Sussex Centre for Consciousness Science

Variance Perception

A key aspect of consciousness lies in its perceptual content, our internal representations of the world (and the self) that form the basis of our subjective experience. How can a resource-limited system such as the brain generate rich meaningful conscious content of a complex and ever-changing environment? A potential solution would be to exploit the autocorrelation and predictability that exists in the natural world. Indeed an emerging view within visual neuroscience is that the majority of our visual experience is comprised of summary representations, i.e. vision is chiefly statistical in nature. While most research have focused on central tendency measures (average), the sense of dispersion or diversity (variance) has been largely overlooked. However, there are reasons to suspect that variance plays an important role in vision, since it sets the range of expected stimuli and provides a measure of the consistency of sensory signals.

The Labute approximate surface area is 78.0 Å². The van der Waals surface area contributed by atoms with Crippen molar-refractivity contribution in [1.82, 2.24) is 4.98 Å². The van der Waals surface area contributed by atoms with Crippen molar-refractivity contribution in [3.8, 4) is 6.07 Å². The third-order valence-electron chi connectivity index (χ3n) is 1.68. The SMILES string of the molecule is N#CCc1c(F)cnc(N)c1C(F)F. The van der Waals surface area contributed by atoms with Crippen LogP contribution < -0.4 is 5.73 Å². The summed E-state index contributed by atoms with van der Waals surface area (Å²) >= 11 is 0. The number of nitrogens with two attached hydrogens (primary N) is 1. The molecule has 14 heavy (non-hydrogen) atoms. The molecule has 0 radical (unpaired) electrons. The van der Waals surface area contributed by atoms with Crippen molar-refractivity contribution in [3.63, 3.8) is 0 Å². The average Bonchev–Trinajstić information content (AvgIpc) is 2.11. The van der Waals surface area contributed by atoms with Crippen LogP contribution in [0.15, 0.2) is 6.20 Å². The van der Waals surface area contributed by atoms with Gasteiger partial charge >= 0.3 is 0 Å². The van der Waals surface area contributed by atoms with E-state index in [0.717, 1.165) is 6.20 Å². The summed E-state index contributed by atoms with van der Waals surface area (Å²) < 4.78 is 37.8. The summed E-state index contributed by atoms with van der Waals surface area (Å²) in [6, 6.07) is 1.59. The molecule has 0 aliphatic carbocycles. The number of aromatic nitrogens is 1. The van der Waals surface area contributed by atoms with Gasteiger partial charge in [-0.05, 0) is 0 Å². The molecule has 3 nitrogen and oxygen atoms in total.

Our work examining the processing of visual variance aims to shed light on the dynamics of variance processing, how variance allows the brain to make inferences and modulates the interpretation of subsequent stimuli.
So far we have established that variance judgements are influenced by previous sensory history (serial dependence) and in turn shape future judgements, and that this influence depends on the precision (reliability) of the sensory signal. In addition we have found evidence of adaptation after-effects concerning variance, indicating an efficient use of the neural code applied to this statistic. Further work will continue to explore how computations of variance aid in constructing visual awareness in the brain.